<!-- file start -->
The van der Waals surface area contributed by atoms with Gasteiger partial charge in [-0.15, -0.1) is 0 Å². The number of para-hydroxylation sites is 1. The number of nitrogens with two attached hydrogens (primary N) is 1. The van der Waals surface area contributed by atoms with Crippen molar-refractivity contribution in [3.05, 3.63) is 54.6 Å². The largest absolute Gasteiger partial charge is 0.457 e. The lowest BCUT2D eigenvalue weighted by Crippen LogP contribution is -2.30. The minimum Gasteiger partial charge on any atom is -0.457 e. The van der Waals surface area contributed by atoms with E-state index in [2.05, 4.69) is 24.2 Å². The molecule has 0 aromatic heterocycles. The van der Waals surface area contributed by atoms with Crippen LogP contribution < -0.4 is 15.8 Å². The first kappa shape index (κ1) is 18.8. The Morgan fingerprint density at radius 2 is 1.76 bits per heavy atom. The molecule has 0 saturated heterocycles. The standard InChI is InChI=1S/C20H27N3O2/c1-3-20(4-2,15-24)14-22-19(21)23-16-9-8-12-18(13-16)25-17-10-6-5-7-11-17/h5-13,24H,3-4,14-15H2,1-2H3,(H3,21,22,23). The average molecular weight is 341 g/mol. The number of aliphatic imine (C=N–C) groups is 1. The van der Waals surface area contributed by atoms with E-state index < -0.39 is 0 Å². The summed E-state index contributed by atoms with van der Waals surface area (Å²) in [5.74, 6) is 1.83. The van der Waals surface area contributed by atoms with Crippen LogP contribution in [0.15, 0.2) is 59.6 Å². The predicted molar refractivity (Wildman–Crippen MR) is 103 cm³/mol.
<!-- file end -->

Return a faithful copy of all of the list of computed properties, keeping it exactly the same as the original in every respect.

The van der Waals surface area contributed by atoms with Gasteiger partial charge in [-0.15, -0.1) is 0 Å². The number of para-hydroxylation sites is 1. The number of nitrogens with two attached hydrogens (primary N) is 1. The van der Waals surface area contributed by atoms with Crippen molar-refractivity contribution in [3.05, 3.63) is 54.6 Å². The largest absolute Gasteiger partial charge is 0.457 e. The lowest BCUT2D eigenvalue weighted by Crippen LogP contribution is -2.30. The minimum Gasteiger partial charge on any atom is -0.457 e. The van der Waals surface area contributed by atoms with E-state index in [2.05, 4.69) is 24.2 Å². The molecule has 0 aromatic heterocycles. The van der Waals surface area contributed by atoms with Crippen LogP contribution < -0.4 is 15.8 Å². The first kappa shape index (κ1) is 18.8. The Morgan fingerprint density at radius 2 is 1.76 bits per heavy atom. The molecule has 0 saturated heterocycles. The standard InChI is InChI=1S/C20H27N3O2/c1-3-20(4-2,15-24)14-22-19(21)23-16-9-8-12-18(13-16)25-17-10-6-5-7-11-17/h5-13,24H,3-4,14-15H2,1-2H3,(H3,21,22,23). The average molecular weight is 341 g/mol. The number of aliphatic imine (C=N–C) groups is 1. The van der Waals surface area contributed by atoms with E-state index < -0.39 is 0 Å². The summed E-state index contributed by atoms with van der Waals surface area (Å²) in [5.74, 6) is 1.83. The van der Waals surface area contributed by atoms with Crippen LogP contribution in [0.15, 0.2) is 59.6 Å². The predicted molar refractivity (Wildman–Crippen MR) is 103 cm³/mol.